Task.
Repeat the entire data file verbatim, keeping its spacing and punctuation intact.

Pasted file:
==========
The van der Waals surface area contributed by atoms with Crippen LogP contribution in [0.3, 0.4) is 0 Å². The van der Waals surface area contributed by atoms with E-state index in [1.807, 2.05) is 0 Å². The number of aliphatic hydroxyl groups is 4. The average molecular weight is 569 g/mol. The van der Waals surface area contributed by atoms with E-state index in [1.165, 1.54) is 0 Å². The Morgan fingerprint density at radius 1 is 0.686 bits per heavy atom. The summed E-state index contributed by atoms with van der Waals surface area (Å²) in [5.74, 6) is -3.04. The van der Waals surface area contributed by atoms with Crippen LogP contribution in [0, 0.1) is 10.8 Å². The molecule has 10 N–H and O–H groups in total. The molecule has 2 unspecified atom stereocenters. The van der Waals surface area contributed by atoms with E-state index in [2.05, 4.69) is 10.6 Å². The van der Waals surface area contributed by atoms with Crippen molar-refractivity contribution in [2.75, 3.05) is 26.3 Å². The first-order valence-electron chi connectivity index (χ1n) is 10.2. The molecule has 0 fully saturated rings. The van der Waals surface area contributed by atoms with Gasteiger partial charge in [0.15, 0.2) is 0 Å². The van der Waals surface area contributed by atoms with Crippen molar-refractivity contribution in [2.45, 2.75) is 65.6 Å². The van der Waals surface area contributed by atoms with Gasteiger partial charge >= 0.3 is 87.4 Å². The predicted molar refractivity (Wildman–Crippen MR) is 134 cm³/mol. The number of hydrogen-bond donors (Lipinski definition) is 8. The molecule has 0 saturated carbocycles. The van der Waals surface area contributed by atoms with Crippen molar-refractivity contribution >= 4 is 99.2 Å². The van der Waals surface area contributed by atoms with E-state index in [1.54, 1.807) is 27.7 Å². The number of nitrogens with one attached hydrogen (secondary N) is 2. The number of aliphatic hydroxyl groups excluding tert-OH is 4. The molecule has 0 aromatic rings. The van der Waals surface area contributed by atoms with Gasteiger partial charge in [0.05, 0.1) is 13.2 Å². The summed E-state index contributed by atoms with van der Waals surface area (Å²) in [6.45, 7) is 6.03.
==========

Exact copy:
The van der Waals surface area contributed by atoms with Crippen LogP contribution in [0.3, 0.4) is 0 Å². The van der Waals surface area contributed by atoms with E-state index in [1.807, 2.05) is 0 Å². The number of aliphatic hydroxyl groups is 4. The average molecular weight is 569 g/mol. The van der Waals surface area contributed by atoms with E-state index in [1.165, 1.54) is 0 Å². The Morgan fingerprint density at radius 1 is 0.686 bits per heavy atom. The summed E-state index contributed by atoms with van der Waals surface area (Å²) in [5.74, 6) is -3.04. The van der Waals surface area contributed by atoms with Crippen LogP contribution in [0, 0.1) is 10.8 Å². The molecule has 10 N–H and O–H groups in total. The molecule has 2 unspecified atom stereocenters. The van der Waals surface area contributed by atoms with E-state index in [2.05, 4.69) is 10.6 Å². The van der Waals surface area contributed by atoms with Crippen molar-refractivity contribution in [2.75, 3.05) is 26.3 Å². The first-order valence-electron chi connectivity index (χ1n) is 10.2. The molecule has 0 fully saturated rings. The van der Waals surface area contributed by atoms with Gasteiger partial charge in [0.15, 0.2) is 0 Å². The van der Waals surface area contributed by atoms with Crippen molar-refractivity contribution in [2.45, 2.75) is 65.6 Å². The van der Waals surface area contributed by atoms with Gasteiger partial charge >= 0.3 is 87.4 Å². The predicted molar refractivity (Wildman–Crippen MR) is 134 cm³/mol. The number of hydrogen-bond donors (Lipinski definition) is 8. The molecule has 0 saturated carbocycles. The van der Waals surface area contributed by atoms with Crippen molar-refractivity contribution >= 4 is 99.2 Å². The van der Waals surface area contributed by atoms with E-state index in [1.54, 1.807) is 27.7 Å². The number of nitrogens with one attached hydrogen (secondary N) is 2. The number of aliphatic hydroxyl groups excluding tert-OH is 4. The molecule has 0 aromatic rings. The van der Waals surface area contributed by atoms with Gasteiger partial charge in [0.05, 0.1) is 13.2 Å². The summed E-state index contributed by atoms with van der Waals surface area (Å²) in [6.45, 7) is 6.03.